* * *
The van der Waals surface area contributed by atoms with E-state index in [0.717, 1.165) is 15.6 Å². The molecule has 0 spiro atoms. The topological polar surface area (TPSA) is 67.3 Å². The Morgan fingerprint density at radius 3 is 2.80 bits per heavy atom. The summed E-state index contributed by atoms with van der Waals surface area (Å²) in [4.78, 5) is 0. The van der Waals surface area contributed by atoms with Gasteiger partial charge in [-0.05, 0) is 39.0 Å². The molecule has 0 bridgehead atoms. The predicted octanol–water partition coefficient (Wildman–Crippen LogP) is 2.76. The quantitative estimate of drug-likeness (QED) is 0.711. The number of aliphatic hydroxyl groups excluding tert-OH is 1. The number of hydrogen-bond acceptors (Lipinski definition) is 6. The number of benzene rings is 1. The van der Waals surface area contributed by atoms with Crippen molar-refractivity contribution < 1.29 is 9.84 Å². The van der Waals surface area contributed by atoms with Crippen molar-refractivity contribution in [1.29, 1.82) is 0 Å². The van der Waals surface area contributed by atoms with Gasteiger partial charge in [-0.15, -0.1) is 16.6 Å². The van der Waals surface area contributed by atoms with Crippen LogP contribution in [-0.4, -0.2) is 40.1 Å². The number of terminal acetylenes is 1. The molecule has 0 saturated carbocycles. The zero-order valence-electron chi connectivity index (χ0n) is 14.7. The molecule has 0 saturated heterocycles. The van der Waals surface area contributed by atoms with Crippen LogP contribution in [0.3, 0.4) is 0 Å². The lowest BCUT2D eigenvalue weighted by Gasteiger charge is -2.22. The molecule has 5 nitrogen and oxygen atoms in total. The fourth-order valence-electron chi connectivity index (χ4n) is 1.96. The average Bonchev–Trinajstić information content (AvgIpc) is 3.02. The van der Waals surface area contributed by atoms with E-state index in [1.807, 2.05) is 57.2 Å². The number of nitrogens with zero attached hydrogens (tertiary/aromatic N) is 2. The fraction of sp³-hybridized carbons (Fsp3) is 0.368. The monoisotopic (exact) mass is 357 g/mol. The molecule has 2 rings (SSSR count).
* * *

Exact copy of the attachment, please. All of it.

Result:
The van der Waals surface area contributed by atoms with E-state index in [0.717, 1.165) is 15.6 Å². The molecule has 0 spiro atoms. The topological polar surface area (TPSA) is 67.3 Å². The Morgan fingerprint density at radius 3 is 2.80 bits per heavy atom. The summed E-state index contributed by atoms with van der Waals surface area (Å²) in [4.78, 5) is 0. The van der Waals surface area contributed by atoms with Gasteiger partial charge in [-0.05, 0) is 39.0 Å². The molecule has 0 bridgehead atoms. The predicted octanol–water partition coefficient (Wildman–Crippen LogP) is 2.76. The quantitative estimate of drug-likeness (QED) is 0.711. The number of aliphatic hydroxyl groups excluding tert-OH is 1. The number of hydrogen-bond acceptors (Lipinski definition) is 6. The number of benzene rings is 1. The van der Waals surface area contributed by atoms with Crippen molar-refractivity contribution < 1.29 is 9.84 Å². The van der Waals surface area contributed by atoms with Crippen molar-refractivity contribution in [1.29, 1.82) is 0 Å². The van der Waals surface area contributed by atoms with Gasteiger partial charge in [-0.15, -0.1) is 16.6 Å². The van der Waals surface area contributed by atoms with Crippen LogP contribution in [-0.4, -0.2) is 40.1 Å². The number of terminal acetylenes is 1. The molecule has 0 saturated carbocycles. The zero-order valence-electron chi connectivity index (χ0n) is 14.7. The molecule has 0 saturated heterocycles. The van der Waals surface area contributed by atoms with Crippen LogP contribution in [0.3, 0.4) is 0 Å². The lowest BCUT2D eigenvalue weighted by Gasteiger charge is -2.22. The molecule has 5 nitrogen and oxygen atoms in total. The fourth-order valence-electron chi connectivity index (χ4n) is 1.96. The average Bonchev–Trinajstić information content (AvgIpc) is 3.02. The van der Waals surface area contributed by atoms with E-state index in [1.807, 2.05) is 57.2 Å². The number of nitrogens with zero attached hydrogens (tertiary/aromatic N) is 2. The fraction of sp³-hybridized carbons (Fsp3) is 0.368. The monoisotopic (exact) mass is 357 g/mol. The molecule has 2 rings (SSSR count).